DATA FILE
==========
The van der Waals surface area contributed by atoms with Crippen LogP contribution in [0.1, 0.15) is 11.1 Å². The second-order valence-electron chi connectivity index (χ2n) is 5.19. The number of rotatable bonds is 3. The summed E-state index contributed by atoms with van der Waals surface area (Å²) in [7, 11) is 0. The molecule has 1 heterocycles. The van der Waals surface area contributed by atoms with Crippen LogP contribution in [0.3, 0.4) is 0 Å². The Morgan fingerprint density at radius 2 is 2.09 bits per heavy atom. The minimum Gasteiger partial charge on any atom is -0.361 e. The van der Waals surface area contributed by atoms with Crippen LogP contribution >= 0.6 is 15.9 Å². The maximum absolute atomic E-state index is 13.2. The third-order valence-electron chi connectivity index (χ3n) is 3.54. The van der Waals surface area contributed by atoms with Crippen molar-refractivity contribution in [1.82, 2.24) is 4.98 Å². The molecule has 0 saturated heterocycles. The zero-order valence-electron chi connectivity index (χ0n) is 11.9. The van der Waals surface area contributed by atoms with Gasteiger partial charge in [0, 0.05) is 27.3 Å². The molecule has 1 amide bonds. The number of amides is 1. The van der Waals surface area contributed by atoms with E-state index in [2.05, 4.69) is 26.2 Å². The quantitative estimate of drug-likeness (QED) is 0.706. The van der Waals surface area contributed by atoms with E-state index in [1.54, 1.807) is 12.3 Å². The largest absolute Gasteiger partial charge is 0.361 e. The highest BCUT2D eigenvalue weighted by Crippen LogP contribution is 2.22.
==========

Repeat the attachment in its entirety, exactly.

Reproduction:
The van der Waals surface area contributed by atoms with Crippen LogP contribution in [0.1, 0.15) is 11.1 Å². The second-order valence-electron chi connectivity index (χ2n) is 5.19. The number of rotatable bonds is 3. The summed E-state index contributed by atoms with van der Waals surface area (Å²) in [7, 11) is 0. The molecule has 1 heterocycles. The van der Waals surface area contributed by atoms with Crippen LogP contribution in [0.3, 0.4) is 0 Å². The Morgan fingerprint density at radius 2 is 2.09 bits per heavy atom. The minimum Gasteiger partial charge on any atom is -0.361 e. The van der Waals surface area contributed by atoms with Crippen LogP contribution >= 0.6 is 15.9 Å². The maximum absolute atomic E-state index is 13.2. The third-order valence-electron chi connectivity index (χ3n) is 3.54. The van der Waals surface area contributed by atoms with Crippen molar-refractivity contribution in [1.82, 2.24) is 4.98 Å². The molecule has 0 saturated heterocycles. The zero-order valence-electron chi connectivity index (χ0n) is 11.9. The van der Waals surface area contributed by atoms with Gasteiger partial charge in [0, 0.05) is 27.3 Å². The molecule has 1 amide bonds. The number of amides is 1. The van der Waals surface area contributed by atoms with E-state index in [2.05, 4.69) is 26.2 Å². The quantitative estimate of drug-likeness (QED) is 0.706. The van der Waals surface area contributed by atoms with E-state index in [1.54, 1.807) is 12.3 Å². The largest absolute Gasteiger partial charge is 0.361 e. The highest BCUT2D eigenvalue weighted by Crippen LogP contribution is 2.22.